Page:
19 February 2012

The Art of Doooooom!

After a week of reading, I've finally read all the way through the archives of Questionable Content... and yes, I do realize I'm probably about the last person in the entire frakkin' universe to realize how cool QC is.  Which leads into my next journal / comic development topic: monitization.

A number of years ago, I wrote a serial on the web.  It was niche fiction... okay, okay, it was Furry Slice-of-Life... don't judge me! Anyway, it was very popular among its niche.  (At the time, I was a regular on FurryMuck and FurToonia, and I knew that I would have an audience among my mucking friends.  Some people have noted that there wasn't any real reason why the serial had to be furry, and they're right... it could have been _any_ college kids in _any_ college town.  I just happened to make it furry to appeal to _my_ college friends). And though it was popular enough to get me invited to be on a panel at a convention, I never made a single cent off it.

That's not strictly accurate.  During the time it was in publication, I tried to do the merchandising thing, and got coffee mugs printed up with a logo an artist friend of mine was kind enough to design for me.  I eventually made enough money to pay back the investment I'd made in getting the mugs in the first place.  These days, as I understand it, there are places where one can offer merchandise without a massive opening investment, and they'll even handle the shipping for you.  Win.

I know there are web cartoonists making their comic their sole source of income... and I also know that for every one who does, there are probably a thousand who only do it for love.  And that's fine.  I want to do a web-published graphic novel because I want to share my creation with the world, and have other people read it and enjoy it, and maybe occasionally send me an email saying how much they enjoyed it.

Now, based on the number of comments I've received on this journal, in comparison to how many page views I've received, I'm guessing that last one isn't very likely to happen, either, but... you know... it could. In a world where magical unicorns sprinkle dust from their horns....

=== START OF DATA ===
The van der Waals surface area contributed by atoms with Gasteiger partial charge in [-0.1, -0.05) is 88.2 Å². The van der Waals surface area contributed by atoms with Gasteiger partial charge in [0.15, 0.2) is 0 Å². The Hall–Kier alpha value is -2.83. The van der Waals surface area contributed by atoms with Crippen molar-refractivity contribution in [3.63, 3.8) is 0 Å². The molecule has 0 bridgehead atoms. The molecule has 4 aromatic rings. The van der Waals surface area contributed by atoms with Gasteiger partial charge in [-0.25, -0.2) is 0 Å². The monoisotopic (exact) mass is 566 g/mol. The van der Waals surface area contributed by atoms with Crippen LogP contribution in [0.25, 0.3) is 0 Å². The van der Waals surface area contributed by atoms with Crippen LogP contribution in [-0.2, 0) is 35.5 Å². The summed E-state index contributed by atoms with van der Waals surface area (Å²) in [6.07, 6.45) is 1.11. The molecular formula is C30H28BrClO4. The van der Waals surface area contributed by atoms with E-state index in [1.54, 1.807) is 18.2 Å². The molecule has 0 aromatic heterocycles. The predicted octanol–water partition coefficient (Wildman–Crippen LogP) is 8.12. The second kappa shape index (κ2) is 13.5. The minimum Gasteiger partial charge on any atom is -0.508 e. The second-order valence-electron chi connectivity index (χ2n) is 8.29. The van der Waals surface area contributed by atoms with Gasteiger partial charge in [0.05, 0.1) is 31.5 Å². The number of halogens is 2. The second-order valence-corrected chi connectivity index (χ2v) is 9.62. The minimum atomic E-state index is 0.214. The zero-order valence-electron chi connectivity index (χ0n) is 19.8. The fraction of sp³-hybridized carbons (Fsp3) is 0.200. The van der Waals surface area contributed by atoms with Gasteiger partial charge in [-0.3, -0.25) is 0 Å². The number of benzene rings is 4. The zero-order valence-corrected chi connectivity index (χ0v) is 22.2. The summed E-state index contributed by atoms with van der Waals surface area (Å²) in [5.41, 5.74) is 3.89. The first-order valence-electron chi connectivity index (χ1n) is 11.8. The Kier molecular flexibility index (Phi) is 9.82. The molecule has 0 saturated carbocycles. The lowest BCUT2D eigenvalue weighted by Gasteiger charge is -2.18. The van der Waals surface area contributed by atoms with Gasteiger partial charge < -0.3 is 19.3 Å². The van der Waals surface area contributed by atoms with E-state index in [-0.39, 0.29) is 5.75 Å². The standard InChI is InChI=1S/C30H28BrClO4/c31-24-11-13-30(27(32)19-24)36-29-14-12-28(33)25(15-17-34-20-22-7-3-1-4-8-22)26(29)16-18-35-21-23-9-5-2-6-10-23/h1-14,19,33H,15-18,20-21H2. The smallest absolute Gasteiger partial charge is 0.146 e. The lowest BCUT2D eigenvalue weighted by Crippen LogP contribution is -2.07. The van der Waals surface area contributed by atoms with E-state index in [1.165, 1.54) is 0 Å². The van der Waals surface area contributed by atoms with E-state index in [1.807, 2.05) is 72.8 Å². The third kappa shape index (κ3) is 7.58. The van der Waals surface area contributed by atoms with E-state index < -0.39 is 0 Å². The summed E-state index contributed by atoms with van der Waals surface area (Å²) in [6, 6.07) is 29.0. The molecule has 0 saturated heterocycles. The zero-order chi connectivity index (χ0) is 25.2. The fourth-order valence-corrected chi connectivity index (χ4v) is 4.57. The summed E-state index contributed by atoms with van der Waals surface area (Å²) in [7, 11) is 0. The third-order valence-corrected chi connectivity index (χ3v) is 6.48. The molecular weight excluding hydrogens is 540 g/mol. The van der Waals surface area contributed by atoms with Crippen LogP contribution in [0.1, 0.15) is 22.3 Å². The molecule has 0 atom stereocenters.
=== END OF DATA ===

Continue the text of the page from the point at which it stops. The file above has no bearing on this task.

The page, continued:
Anyway, as I was saying, I'm doing this because I want to do it, and maybe that's enough.  I mean, all I really want out of it is a gazillion dollars and groupies... but it's okay if I don't get that, too.  I mean.  I guess. If I gotta do without, I gotta.  That's life.

When I first started doing my serial, I was over-ambitious, and promised three updates each week.  By the second week, I realized that was just not possible, and I dropped to updating every Friday.  Now I look at what I want to do with art, the Ukiyo-e style in which I'd like to do it, and I wonder.  If I promise once-weekly updates, will I be able to keep up with the schedule?  And if I do, will that be updating often enough to keep an audience?

Okay, I know that I read once-weekly webcomics such as Three Panel Soul and Absolutely True Tales of Lesbian Drama, but I have also observed that these comics are less likely to be written by someone who is making any kind of money off them than strips like Girls With Slingshots which publish weekdaily.

I know, I know, I'm putting the cart before the horse, but these are things that go through my mind.  I should just shut up and write, and practice drawing, or start building my sets and characters to do it in LightWave.  I guess I'm just trying to argue myself out of the thought that no one's going to read it, and no one's going to care whether I do it or not.

So.  To sum up.  Webcomic good.  Making money from webcomic, better.  Know how to write.  Working on art.  No Earthly idea how to make money.

1 comment:

Anonymous said...

Hopefully, someone will know more about merchandizing, but that someone would not be me, sadly for you. However, I was thinking earlier today that I'd like to see some of your attempts at drawing what you want. You don't have to show every line or mistake that you toss in the garbage, but once in a while, I'd like to see how your concept is looking, so I can see how the characters grow and change in looks, because I like that sort of thing. So I hope you'll update once in a while with what the current rendition is, even if you think it's awful. Everything takes practice to become what it will be, and I'd like to see some along-the-way steps.